Photo credit: Charles Parker
by Arline L. Bronzaft, Ph.D., Board of Directors, GrowNYC, Co-founder, The Quiet Coalition, and Honorary Chair, Quiet American Skies
With all the negatives COVID brought to New York City, the one positive that I heard from people who live with overhead airplanes and helicopters, is how much quieter it was. However, that quieter time has ended, reports Agence France-Presse, who interviewed Melissa Elstein, of Stop the Chop NY/NJ, as she is now being overwhelmed with the noisy tourist helicopters and those that transport wealthy residents to their Hamptons summer homes. She claims that her apartment vibrates.
Elsteiin is not a lone complainer. Complaints from helicopter noise have risen considerably in the past year with the majority from Manhattan. In response to these complaints, the New York State legislature passed a bill, not yet signed by Governor Hochul, that hopes to reduce helicopter noise by reducing nonessential flights and by allowing lawsuits against helicopter companies for causing unreasonable levels of noise at the ground level. This action follows the already reduced number of allowed tourist flights that was ordered by Mayor Bill de Blasio in 2017. Furthermore, while helicopter tourist rides starting in New York City were banned from soaring above land, helicopters taking off from New Jersey can still fly above Manhattan.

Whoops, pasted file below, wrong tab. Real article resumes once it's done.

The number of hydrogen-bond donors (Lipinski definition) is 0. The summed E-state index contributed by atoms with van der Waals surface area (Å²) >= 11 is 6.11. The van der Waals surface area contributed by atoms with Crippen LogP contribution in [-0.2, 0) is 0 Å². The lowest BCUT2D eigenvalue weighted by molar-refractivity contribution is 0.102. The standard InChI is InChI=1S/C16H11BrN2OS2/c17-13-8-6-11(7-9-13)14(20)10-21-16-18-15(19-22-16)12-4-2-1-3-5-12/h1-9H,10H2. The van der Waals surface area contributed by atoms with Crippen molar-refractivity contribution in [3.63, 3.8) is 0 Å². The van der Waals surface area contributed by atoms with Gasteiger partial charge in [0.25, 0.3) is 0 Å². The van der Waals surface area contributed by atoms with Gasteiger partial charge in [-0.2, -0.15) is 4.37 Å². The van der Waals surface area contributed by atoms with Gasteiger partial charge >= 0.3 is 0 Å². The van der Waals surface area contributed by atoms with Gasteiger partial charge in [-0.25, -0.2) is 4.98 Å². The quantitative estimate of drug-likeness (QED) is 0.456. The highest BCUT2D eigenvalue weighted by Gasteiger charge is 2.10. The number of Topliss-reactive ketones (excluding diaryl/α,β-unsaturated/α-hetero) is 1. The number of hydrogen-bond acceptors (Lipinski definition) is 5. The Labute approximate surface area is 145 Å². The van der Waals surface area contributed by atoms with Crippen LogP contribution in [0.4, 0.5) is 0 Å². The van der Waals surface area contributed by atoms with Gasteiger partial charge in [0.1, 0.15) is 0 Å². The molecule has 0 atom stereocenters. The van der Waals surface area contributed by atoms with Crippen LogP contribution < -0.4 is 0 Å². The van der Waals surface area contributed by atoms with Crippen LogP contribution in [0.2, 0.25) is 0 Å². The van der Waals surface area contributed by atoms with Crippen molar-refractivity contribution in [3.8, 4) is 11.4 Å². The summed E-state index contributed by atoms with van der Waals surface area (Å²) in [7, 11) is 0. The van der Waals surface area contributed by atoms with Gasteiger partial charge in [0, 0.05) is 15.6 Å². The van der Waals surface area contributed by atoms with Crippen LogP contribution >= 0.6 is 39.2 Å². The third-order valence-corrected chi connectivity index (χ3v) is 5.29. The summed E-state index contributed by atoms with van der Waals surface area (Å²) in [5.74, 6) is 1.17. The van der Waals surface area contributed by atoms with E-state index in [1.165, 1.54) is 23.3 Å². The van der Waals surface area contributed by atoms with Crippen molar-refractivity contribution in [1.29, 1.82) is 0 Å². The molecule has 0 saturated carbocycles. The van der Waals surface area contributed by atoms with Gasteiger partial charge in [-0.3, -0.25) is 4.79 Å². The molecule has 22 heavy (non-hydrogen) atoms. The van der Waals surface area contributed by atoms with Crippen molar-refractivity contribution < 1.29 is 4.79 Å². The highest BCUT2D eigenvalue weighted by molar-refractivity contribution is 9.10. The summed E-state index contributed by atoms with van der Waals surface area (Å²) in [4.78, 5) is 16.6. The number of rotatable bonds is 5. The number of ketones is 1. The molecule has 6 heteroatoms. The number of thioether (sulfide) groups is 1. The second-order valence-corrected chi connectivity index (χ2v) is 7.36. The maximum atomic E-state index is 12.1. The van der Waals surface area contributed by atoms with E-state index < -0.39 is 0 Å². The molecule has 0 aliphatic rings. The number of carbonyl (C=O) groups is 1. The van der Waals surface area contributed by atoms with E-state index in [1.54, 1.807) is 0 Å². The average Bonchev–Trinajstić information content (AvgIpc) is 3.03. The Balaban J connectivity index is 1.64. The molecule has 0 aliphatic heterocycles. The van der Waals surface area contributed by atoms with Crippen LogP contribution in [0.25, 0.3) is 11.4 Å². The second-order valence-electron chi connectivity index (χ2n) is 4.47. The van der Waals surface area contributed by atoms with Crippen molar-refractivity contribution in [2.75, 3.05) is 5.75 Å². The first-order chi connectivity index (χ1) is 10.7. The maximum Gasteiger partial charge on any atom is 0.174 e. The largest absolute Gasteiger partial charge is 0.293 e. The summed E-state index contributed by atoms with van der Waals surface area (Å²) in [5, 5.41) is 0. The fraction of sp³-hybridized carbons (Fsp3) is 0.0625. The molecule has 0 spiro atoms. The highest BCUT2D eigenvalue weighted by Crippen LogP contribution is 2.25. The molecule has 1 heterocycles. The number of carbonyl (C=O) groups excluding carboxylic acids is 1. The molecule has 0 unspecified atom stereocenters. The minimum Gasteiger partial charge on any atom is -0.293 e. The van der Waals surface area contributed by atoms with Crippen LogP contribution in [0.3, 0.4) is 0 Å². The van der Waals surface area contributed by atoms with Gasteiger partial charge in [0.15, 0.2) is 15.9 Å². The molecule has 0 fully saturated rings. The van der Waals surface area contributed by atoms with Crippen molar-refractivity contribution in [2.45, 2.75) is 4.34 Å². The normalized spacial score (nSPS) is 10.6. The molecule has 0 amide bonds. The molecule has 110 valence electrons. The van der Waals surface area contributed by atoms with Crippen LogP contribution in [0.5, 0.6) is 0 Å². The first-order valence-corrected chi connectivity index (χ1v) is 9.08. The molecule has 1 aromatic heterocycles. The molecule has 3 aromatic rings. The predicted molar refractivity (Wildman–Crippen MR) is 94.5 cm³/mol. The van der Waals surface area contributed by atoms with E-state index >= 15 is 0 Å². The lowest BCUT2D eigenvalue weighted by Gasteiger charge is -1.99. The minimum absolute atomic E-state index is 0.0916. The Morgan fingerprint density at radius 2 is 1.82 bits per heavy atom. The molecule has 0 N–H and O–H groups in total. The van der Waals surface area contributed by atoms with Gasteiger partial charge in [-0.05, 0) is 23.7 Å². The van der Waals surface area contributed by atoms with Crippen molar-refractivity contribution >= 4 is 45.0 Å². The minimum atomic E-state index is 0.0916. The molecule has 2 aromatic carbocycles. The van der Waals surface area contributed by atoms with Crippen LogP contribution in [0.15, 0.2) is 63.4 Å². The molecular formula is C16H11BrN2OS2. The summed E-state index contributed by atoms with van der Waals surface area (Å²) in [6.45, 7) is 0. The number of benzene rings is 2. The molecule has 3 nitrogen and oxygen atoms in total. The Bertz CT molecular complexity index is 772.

Agence France-Presse reports that some residents said they accept the sound of helicopter noise above their heads, a response echoed by others who believe we should learn to live with the noises of New York City. But what these people may not know is that their acceptance of noises can still adversely affect their health and well-being. Trying to continuously adapt to unpleasant sounds results in the body using extra energy and this can have a detrimental impact on your health.